Fairmont Hotel, San Francisco

Fairmont Hotel, San Francisco

A couple of days ago during a visit to San Francisco’s The Fairmont Hotel I finally got to meet  Thomas Wolfe, Chief concierge of the hotel. Elegantly dressed in a suit and a bow tie he graciously answered all my inquisitive questions about the hotel’s rich history, Alfred Hitchcock and Ella Fitzgerald. We got talking about 1920s and Art Deco. Turns out there is a famous Art Deco room in the hotel that I had not seen. He gently suggested I may want to take a peek at the room before I left the hotel.

I  eagerly trotted off to see the Cirque Room, a beautifully appointed room and the first bar to open in San Francisco after Prohibition was lifted. I took a couple of pictures and then ambled back to thank him for his suggestion. I coud not find him. He was probably busy helping other guests with their questions. I shall thank him in person the next time I am at the Fairmont.

Cirque, Fairmont Hotel San Francisco

Cirque, Fairmont Hotel San Francisco

For those who don’t know – The Fairmont Hotel is located on Nob Hill, a tony neighborhood in San Francisco. You can’t help but notice the imposing  facade of the historic hotel that opened its door for business in 1907.  Over the years, I have picked up little tidbits about the hotel and its rich history. And every time I discover a new piece of information about the hotel. For example, Nabob Hill is where the rich nabobs (or nawabs to be precise) of 19th lived in their lavishly appointed mansions.

At the end of World War II the hotel played a key role in the creation of  The United Nations (UN), a new organization to help promote peace and cooperation between nations. San Francisco was the place where world leaders congregated to create the UN and the charter of the UN was drafted in the Garden Room of the Fairmont Hotel.

The next time  you are in Nob Hill neighborhood pop into the hotel and take a peek. It is worth it. Oh, I forgot to mention you can follow Thomas Wolfe on Twitter.


San Francisco

San Francisco

Post cards. Remember getting those colorful post cards from your family and friends when they visited a new place or city? As a kid I used to collect these post cards, and pester folks to send them to me. Sometimes, a kindly neighbor would give me their old post cards their “foreign” friends sent them. Somewhere in my house I still have a couple of shoe boxes with a stack of post cards. And then there were the colorful calendars with pictures and captivating images of places and people from different parts of the world. I remember those intensely vivid Eastman calendar that featured scenes from Germany. Or, was it ORWO calendar? These postcards and calendars transported me to different places around the world and kindled my curiosity about their culture, food, music and food. A picture speaks a thousand words was so true for those of us who grew up in the pre-Internet age.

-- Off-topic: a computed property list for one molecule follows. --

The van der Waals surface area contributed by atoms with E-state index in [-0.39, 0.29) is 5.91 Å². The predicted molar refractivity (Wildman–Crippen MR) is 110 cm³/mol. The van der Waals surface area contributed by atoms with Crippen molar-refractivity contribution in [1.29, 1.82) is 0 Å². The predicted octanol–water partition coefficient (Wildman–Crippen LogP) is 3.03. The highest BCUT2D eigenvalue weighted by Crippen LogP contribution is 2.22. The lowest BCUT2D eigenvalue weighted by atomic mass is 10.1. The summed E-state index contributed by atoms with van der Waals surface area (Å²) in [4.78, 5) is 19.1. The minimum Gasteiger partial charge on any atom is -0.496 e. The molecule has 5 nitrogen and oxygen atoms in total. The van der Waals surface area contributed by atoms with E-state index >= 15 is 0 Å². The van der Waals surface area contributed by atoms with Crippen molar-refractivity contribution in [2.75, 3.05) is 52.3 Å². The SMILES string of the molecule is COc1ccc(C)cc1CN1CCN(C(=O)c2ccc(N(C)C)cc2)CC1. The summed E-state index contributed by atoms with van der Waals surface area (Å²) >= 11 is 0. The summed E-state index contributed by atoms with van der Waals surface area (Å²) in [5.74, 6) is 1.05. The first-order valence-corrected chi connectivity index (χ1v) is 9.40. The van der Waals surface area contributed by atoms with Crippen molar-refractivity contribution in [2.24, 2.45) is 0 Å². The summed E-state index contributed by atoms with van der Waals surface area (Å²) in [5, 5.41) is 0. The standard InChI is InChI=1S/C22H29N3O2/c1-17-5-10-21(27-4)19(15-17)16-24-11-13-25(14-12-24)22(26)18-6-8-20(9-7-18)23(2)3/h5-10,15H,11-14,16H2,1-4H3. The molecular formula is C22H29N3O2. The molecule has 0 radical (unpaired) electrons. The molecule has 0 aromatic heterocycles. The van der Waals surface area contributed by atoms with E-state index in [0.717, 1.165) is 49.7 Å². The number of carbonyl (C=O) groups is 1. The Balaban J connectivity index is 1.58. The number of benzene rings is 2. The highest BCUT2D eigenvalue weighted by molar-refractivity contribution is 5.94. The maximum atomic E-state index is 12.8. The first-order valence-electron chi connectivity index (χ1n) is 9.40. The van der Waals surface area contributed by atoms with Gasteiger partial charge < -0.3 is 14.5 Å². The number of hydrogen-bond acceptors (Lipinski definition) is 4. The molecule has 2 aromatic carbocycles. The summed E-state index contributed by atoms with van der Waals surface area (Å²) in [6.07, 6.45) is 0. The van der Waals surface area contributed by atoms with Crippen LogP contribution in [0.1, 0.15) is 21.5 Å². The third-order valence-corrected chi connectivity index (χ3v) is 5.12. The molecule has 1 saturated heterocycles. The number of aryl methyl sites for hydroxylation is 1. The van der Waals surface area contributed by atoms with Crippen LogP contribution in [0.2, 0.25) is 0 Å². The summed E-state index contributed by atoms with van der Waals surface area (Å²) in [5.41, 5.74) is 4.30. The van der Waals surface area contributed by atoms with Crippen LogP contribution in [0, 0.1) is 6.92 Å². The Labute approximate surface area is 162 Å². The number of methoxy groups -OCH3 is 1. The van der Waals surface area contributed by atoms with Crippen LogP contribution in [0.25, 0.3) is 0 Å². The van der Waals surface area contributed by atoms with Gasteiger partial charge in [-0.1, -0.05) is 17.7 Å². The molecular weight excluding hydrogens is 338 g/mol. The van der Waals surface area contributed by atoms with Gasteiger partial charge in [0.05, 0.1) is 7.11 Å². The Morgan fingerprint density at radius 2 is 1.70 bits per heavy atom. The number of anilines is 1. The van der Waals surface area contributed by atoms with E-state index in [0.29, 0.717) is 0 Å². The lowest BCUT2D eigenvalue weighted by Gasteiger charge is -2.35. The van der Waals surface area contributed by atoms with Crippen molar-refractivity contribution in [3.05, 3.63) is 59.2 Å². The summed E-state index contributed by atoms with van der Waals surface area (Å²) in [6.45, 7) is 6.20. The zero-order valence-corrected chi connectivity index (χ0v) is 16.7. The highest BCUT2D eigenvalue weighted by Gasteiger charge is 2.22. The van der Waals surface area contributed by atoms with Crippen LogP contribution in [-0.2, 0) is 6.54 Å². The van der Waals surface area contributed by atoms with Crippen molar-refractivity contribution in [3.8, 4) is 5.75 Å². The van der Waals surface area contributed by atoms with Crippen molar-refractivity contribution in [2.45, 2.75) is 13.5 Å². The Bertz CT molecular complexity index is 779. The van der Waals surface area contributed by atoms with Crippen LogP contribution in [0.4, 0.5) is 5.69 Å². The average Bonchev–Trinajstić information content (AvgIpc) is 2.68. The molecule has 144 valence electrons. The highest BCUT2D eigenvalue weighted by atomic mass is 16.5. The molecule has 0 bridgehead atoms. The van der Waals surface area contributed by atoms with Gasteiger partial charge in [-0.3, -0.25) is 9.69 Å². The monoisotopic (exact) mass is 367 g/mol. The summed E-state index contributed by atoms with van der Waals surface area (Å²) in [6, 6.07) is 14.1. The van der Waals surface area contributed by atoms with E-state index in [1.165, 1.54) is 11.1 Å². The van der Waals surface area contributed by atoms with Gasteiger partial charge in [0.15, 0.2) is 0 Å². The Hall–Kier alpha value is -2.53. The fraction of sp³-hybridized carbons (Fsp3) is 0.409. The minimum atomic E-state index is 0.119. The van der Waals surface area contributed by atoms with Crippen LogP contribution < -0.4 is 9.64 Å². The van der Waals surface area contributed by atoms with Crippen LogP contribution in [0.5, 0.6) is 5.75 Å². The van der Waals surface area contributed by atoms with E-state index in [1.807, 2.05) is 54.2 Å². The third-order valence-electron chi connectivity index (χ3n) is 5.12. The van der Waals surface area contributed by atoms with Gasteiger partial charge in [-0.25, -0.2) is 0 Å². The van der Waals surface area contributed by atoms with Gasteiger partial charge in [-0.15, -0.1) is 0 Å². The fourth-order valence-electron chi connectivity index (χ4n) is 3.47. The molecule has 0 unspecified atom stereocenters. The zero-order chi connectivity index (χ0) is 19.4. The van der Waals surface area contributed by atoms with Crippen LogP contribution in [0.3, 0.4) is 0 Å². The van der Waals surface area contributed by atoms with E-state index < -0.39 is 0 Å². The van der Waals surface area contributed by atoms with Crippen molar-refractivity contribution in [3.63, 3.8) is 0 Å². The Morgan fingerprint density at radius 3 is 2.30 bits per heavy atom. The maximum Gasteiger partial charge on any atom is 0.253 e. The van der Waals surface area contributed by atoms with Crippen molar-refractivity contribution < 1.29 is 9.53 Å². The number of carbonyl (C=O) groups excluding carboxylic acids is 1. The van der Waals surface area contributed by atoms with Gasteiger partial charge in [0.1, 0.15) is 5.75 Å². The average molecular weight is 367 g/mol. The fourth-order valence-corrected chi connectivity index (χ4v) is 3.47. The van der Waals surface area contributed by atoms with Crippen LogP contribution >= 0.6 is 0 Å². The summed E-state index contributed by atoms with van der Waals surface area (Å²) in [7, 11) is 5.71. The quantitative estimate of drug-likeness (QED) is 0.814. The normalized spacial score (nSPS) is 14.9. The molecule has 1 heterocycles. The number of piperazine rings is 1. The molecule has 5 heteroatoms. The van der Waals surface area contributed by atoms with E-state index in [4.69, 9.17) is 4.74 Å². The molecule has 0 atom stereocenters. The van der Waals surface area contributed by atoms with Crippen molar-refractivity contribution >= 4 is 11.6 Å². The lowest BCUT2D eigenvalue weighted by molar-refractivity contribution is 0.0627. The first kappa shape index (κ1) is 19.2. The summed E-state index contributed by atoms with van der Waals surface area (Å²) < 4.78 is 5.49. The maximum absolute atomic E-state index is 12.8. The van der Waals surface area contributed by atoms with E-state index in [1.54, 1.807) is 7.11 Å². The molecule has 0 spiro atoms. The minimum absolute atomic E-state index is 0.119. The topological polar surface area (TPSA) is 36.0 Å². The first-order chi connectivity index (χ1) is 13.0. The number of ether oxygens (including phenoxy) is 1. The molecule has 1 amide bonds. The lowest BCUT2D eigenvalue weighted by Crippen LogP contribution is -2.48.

Anyway, I digressed. In this digital age those old tyme postcards are not cool. What is cool are video post cards. Every week I shall (attempt) to share a video postcard from my travels. Hope you enjoy these travel cards.

Here is the first travel post card from San Francisco. San Francisco, or the city by the bay is a compact place filled with interestingness. Here is a quick dekho at San Fran, please don’t call it ‘Frisco. We zip across the city from the iconic Golden Gate bridge to the Bay bridge, Nob Hill, and Land’s End.

Quick Travel Suggestions:

If you have less than 24 hours in San Francisco here are a couple of things you can do. San Francisco is a food obssessed city and there are lots of neat little cafes, dives and wonderful restaurants to suit your budget. Head down to the bottom of Ferry Building Marketplace on Market Street to grab a coffee from Blue Bottle Coffee and a sandwich from Cowgirl Creamery. Don’t sit in. Head straight out to the back of the building and park yourself in a sunny spot and  do some people watching. Maybe you can play Otis Redding’s “Sitting By The Dock Of The Bay,” while you are noshing that sandwich?

Alternatively instead of the Ferry Building head to the Fisherman’s Wharf area  in a cable car.The best part of riding the cable car is you will catch tantalizing glimpses of the city and its steep streets.At the wharf grab one of those famous San Francisco sour dough sandwiches at Boundin Bakery and then head down to taste that famous glass of Irish coffee at Buena Vista Cafe. Be warned, it will be crowded.  And if you still have some room then mosey over to Ghiradelli Square and indulge in a sweet treat at the famous chocolate store.

Now, if you are a little bit adventurous mosey up to China Town and the neighboring Italian neighborhood of North Beach. And if you are really, really adventurous then head over to Golden Gate Park and Cliff House. All these places are easily accessible via public transportation or by foot. Let me clarify – you can reach both these destinations by bus and then walk around to explore.

Wear comfortable shoes and don’t forget to grab your jacket. San Francisco weather can be very deceptive and it can go from being warm and toasty to cold within hours.